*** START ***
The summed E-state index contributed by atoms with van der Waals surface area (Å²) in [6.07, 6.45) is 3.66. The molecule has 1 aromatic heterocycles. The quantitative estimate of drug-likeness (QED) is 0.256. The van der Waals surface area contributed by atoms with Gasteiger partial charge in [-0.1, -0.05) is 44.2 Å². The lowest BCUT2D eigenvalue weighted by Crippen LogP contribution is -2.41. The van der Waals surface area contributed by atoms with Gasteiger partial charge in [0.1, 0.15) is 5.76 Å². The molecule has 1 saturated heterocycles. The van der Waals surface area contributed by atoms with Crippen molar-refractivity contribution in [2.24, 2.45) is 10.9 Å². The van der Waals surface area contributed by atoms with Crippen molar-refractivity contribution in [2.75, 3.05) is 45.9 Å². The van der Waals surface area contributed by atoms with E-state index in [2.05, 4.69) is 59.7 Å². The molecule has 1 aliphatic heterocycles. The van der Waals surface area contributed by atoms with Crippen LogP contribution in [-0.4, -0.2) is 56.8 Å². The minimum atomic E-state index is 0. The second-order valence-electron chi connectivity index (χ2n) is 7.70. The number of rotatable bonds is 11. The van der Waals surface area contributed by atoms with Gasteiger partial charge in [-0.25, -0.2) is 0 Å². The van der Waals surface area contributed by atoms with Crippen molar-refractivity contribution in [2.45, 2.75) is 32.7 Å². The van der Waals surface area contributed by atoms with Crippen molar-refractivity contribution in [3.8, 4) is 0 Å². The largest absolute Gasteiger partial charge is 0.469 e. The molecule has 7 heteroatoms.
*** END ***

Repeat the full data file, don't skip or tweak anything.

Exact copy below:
The summed E-state index contributed by atoms with van der Waals surface area (Å²) in [6.07, 6.45) is 3.66. The molecule has 1 aromatic heterocycles. The quantitative estimate of drug-likeness (QED) is 0.256. The van der Waals surface area contributed by atoms with Gasteiger partial charge in [-0.1, -0.05) is 44.2 Å². The lowest BCUT2D eigenvalue weighted by Crippen LogP contribution is -2.41. The van der Waals surface area contributed by atoms with Gasteiger partial charge in [0.1, 0.15) is 5.76 Å². The molecule has 1 saturated heterocycles. The van der Waals surface area contributed by atoms with Crippen molar-refractivity contribution in [2.24, 2.45) is 10.9 Å². The van der Waals surface area contributed by atoms with Crippen molar-refractivity contribution in [2.75, 3.05) is 45.9 Å². The van der Waals surface area contributed by atoms with E-state index in [2.05, 4.69) is 59.7 Å². The molecule has 1 aliphatic heterocycles. The van der Waals surface area contributed by atoms with Crippen LogP contribution in [-0.4, -0.2) is 56.8 Å². The minimum atomic E-state index is 0. The second-order valence-electron chi connectivity index (χ2n) is 7.70. The number of rotatable bonds is 11. The van der Waals surface area contributed by atoms with Gasteiger partial charge in [-0.25, -0.2) is 0 Å². The van der Waals surface area contributed by atoms with Crippen molar-refractivity contribution in [2.45, 2.75) is 32.7 Å². The van der Waals surface area contributed by atoms with Crippen molar-refractivity contribution in [3.8, 4) is 0 Å². The largest absolute Gasteiger partial charge is 0.469 e. The molecule has 7 heteroatoms.